Excess use of free ‘Work trials’ doesn’t add up

Two shop assistants were subjected to an unwarranted number of work trials by a NSW retail business, a Fair Work Ombudsman investigation has found. Mario and Mirna Tamer, the former owners of Fancy Fruits retail shop at Thirroul, in the Illawarra region, have admitted they often used unpaid trials as part of their recruitment process.The Fair Work Ombudsman commenced an investigation last September after receiving requests for assistance from two shop assistants, both of whom left Fancy Fruits after contacting the Fair Work Ombudsman for help.

Fair Work Ombudsman Natalie James says the two former shop assistants had worked multiple shifts, performing work for which they had received only partial payment. Mr Tamer told the Fair Work Ombudsman he usually gave shop assistants $20 per trial to cover their expenses, but was not aware he was required to pay wages.


David Bates, Managing Director of Workforce Guardian ?a leading HR and employment relations service that specialises in assisting small to medium businesses achieve HR best-practice told C&I WEEK that the issues arising from such arrangements are not uncommon. “Workforce Guardian’s HR consultants routinely hear from retail employers who are confused about free ‘work trials’, and ‘work experience’ more generally,” he said.

Mr Bates cautioned that, “An unpaid work trial will generally be fine provided it only lasts as long as necessary for the employee to demonstrate they’re able to do the job. In a retail environment, this could be in as little as an hour. Asking anyone to work longer than one shift without payment is likely to be considered ‘unreasonable’.

“Unpaid trials are a great way to make sure an applicant will be a good fit for the job, but they should never be used as a source of ‘cheap labour’. Employers who try to use unpaid trials to their financial advantage are likely to be investigated and prosecuted, and this could cause irreparable damage to their hard-won reputation. In the highly competitive world of retail, this could be devastating,” Mr Bates said.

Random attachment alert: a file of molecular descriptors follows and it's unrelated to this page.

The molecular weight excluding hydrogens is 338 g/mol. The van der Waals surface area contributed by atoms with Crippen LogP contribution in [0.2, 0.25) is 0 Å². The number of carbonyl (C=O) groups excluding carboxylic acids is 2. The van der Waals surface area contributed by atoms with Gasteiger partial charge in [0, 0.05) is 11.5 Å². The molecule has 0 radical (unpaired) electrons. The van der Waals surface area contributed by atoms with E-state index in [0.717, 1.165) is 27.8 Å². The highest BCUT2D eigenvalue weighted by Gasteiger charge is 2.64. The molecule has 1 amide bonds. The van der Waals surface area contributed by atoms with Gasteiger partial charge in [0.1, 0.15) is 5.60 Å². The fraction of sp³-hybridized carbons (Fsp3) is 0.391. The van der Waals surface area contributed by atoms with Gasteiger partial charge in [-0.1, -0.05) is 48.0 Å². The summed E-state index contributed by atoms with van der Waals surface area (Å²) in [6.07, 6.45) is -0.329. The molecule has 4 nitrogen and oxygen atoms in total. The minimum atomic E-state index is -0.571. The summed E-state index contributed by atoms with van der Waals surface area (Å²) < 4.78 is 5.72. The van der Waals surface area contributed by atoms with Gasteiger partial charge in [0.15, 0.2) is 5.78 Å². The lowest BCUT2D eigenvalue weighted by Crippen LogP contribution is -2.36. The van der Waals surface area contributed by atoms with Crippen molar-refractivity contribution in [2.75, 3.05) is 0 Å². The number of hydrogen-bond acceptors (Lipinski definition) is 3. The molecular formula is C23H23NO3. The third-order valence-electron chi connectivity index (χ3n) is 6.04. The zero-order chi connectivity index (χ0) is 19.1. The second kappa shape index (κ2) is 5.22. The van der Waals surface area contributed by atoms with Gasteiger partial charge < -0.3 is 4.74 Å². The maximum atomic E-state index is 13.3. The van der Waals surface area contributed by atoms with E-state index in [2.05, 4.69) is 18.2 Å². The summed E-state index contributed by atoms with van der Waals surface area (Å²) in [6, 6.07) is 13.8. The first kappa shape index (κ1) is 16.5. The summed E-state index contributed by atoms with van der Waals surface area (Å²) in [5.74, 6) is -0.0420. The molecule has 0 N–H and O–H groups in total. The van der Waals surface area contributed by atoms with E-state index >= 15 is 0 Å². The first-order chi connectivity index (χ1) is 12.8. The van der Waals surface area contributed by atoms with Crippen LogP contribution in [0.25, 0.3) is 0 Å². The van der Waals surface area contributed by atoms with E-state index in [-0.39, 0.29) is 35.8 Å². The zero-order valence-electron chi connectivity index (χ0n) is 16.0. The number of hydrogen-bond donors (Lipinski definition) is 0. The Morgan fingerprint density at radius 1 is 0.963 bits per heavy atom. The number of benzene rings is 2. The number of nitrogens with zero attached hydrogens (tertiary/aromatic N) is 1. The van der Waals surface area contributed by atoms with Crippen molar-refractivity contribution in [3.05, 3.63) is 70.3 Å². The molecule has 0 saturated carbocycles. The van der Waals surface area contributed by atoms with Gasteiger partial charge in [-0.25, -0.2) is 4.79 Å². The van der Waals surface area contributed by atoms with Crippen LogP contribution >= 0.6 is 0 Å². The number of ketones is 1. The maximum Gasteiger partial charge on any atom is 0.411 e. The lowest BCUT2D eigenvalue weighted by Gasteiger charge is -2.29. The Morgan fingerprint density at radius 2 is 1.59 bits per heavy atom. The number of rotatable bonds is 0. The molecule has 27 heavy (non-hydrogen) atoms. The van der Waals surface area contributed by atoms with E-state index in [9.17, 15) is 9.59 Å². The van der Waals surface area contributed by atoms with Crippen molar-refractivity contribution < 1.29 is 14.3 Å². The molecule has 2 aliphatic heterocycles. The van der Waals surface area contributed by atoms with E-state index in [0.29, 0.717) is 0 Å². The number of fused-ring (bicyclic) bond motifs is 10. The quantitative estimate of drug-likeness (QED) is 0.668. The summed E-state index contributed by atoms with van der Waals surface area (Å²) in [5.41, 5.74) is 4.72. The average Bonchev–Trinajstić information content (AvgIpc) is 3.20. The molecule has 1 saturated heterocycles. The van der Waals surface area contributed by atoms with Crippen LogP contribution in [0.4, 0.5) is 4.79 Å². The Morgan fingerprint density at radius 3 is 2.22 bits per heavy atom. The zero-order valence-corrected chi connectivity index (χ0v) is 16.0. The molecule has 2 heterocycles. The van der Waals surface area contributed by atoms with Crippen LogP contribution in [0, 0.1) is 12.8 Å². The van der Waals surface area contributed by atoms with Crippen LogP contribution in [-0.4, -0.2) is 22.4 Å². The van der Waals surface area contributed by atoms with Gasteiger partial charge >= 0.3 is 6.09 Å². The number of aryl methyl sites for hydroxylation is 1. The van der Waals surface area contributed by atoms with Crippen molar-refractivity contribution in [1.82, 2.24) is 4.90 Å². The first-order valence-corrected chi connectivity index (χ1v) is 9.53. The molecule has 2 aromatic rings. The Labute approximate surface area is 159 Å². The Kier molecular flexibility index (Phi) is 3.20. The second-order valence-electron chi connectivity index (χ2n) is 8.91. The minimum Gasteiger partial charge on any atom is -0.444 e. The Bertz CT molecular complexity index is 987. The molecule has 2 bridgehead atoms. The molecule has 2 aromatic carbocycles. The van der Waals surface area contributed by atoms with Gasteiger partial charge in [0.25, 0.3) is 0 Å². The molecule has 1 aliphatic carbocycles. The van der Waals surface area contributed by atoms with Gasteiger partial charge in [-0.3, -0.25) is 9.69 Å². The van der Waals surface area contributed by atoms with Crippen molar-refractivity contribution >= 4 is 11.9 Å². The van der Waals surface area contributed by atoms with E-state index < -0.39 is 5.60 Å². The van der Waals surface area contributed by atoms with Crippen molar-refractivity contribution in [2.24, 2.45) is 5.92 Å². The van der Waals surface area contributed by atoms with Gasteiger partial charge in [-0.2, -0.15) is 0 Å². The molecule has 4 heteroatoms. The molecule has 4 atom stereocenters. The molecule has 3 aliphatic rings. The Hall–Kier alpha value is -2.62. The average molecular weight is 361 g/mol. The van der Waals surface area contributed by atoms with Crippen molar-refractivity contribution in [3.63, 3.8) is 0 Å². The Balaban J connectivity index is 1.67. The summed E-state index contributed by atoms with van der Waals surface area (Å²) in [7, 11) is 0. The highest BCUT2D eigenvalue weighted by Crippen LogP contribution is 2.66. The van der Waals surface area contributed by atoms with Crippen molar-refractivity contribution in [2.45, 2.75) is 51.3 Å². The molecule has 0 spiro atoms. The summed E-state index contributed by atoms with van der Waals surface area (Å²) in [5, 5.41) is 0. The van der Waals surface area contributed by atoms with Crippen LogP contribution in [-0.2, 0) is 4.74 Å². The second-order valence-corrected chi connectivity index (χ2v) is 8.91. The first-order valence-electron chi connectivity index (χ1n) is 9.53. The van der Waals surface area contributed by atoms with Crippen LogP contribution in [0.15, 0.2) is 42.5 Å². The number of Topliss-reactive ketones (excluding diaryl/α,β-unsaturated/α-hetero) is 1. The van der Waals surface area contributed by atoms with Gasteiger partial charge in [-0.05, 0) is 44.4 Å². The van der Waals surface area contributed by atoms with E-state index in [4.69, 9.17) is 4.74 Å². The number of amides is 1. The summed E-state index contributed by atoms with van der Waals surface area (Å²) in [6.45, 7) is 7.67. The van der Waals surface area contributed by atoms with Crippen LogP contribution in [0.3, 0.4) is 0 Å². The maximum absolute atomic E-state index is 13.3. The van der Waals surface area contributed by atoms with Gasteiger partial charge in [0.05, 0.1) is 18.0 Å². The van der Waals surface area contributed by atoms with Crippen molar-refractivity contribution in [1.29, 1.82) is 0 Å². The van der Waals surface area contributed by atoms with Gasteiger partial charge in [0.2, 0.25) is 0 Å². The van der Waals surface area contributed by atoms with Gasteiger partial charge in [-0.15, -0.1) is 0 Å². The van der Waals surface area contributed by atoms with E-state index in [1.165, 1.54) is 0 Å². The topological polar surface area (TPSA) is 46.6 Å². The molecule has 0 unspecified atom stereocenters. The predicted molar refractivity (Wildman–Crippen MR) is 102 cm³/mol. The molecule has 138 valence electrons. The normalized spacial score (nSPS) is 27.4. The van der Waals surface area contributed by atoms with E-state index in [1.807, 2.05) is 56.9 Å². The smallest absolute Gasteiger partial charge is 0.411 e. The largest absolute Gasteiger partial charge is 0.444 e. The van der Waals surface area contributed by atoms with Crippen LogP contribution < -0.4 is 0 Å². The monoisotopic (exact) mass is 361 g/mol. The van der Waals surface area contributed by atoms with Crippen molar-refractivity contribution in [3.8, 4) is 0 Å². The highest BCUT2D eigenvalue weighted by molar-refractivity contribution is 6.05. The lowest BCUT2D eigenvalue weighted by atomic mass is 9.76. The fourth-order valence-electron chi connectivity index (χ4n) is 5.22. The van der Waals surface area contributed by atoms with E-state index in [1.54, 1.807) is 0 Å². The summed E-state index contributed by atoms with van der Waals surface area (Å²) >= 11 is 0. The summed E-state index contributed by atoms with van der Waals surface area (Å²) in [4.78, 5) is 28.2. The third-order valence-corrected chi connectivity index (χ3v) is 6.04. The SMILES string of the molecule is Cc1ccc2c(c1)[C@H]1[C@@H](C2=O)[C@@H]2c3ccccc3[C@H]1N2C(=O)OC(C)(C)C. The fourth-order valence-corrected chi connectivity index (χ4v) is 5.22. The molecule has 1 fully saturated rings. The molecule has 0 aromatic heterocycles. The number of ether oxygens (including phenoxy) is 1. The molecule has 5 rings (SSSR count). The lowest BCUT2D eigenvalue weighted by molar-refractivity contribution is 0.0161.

In Fancy Fruits case, the business ceased trading on November 28 last year. Fair Work inspectors determined that the two should have been classified as employees and were entitled to receive the appropriate wages for the time they worked, and also concluded that “the number and length of the unpaid trials were inappropriate for retail positions”.

An audit of all Fancy Fruits employees concluded that three other shop assistants had been underpaid their casual loading by amounts ranging from $1.31 to $4.40 an hour and that Mr and Mrs Tamer also failed to keep appropriate employee records and issue payslips.

Collectively the five shop assistants were underpaid a total of $4435 between September 2013 and October 2014. Individual underpayments ranged from $250 to $1552. Following discussions with the Fair Work Ombudsman, Fancy Fruits has reimbursed all outstanding entitlements and signed an Enforceable Undertaking.

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